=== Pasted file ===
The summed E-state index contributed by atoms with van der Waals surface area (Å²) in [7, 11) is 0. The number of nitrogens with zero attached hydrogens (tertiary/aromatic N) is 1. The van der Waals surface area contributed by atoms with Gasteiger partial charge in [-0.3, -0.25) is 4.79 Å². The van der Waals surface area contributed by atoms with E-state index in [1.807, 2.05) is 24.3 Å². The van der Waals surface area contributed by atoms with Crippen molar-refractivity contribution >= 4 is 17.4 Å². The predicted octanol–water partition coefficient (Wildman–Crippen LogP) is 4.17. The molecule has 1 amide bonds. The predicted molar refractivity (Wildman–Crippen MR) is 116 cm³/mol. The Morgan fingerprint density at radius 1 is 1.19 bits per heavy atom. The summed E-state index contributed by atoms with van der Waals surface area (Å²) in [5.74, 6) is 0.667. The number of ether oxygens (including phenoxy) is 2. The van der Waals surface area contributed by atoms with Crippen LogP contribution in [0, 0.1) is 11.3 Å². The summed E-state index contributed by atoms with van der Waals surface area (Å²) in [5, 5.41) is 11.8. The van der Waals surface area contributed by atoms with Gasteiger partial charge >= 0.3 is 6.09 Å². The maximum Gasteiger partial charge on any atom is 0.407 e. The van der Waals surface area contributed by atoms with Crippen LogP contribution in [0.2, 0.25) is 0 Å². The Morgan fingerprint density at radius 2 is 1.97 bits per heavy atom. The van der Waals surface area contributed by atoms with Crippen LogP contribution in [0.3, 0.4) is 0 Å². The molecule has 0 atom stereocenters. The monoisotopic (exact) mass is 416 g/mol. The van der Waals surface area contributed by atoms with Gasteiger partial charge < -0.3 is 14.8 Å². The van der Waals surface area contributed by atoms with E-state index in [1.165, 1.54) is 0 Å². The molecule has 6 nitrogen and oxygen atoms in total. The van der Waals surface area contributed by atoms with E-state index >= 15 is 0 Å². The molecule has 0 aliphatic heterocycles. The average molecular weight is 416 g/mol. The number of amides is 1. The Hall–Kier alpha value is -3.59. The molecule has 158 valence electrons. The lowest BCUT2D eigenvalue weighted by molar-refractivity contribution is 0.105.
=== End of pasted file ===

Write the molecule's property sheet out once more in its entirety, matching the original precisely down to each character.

The summed E-state index contributed by atoms with van der Waals surface area (Å²) in [7, 11) is 0. The number of nitrogens with zero attached hydrogens (tertiary/aromatic N) is 1. The van der Waals surface area contributed by atoms with Gasteiger partial charge in [-0.3, -0.25) is 4.79 Å². The van der Waals surface area contributed by atoms with E-state index in [1.807, 2.05) is 24.3 Å². The van der Waals surface area contributed by atoms with Crippen molar-refractivity contribution >= 4 is 17.4 Å². The predicted octanol–water partition coefficient (Wildman–Crippen LogP) is 4.17. The molecule has 1 amide bonds. The predicted molar refractivity (Wildman–Crippen MR) is 116 cm³/mol. The Morgan fingerprint density at radius 1 is 1.19 bits per heavy atom. The summed E-state index contributed by atoms with van der Waals surface area (Å²) in [5.74, 6) is 0.667. The number of ether oxygens (including phenoxy) is 2. The van der Waals surface area contributed by atoms with Crippen LogP contribution in [0, 0.1) is 11.3 Å². The summed E-state index contributed by atoms with van der Waals surface area (Å²) in [5, 5.41) is 11.8. The van der Waals surface area contributed by atoms with Gasteiger partial charge >= 0.3 is 6.09 Å². The maximum Gasteiger partial charge on any atom is 0.407 e. The van der Waals surface area contributed by atoms with Crippen LogP contribution in [0.2, 0.25) is 0 Å². The Morgan fingerprint density at radius 2 is 1.97 bits per heavy atom. The van der Waals surface area contributed by atoms with Crippen LogP contribution in [0.3, 0.4) is 0 Å². The molecule has 0 atom stereocenters. The monoisotopic (exact) mass is 416 g/mol. The van der Waals surface area contributed by atoms with Gasteiger partial charge < -0.3 is 14.8 Å². The van der Waals surface area contributed by atoms with E-state index in [1.165, 1.54) is 0 Å². The molecule has 6 nitrogen and oxygen atoms in total. The van der Waals surface area contributed by atoms with E-state index >= 15 is 0 Å². The molecule has 0 aliphatic heterocycles. The average molecular weight is 416 g/mol. The number of amides is 1. The Hall–Kier alpha value is -3.59. The molecule has 158 valence electrons. The lowest BCUT2D eigenvalue weighted by molar-refractivity contribution is 0.105.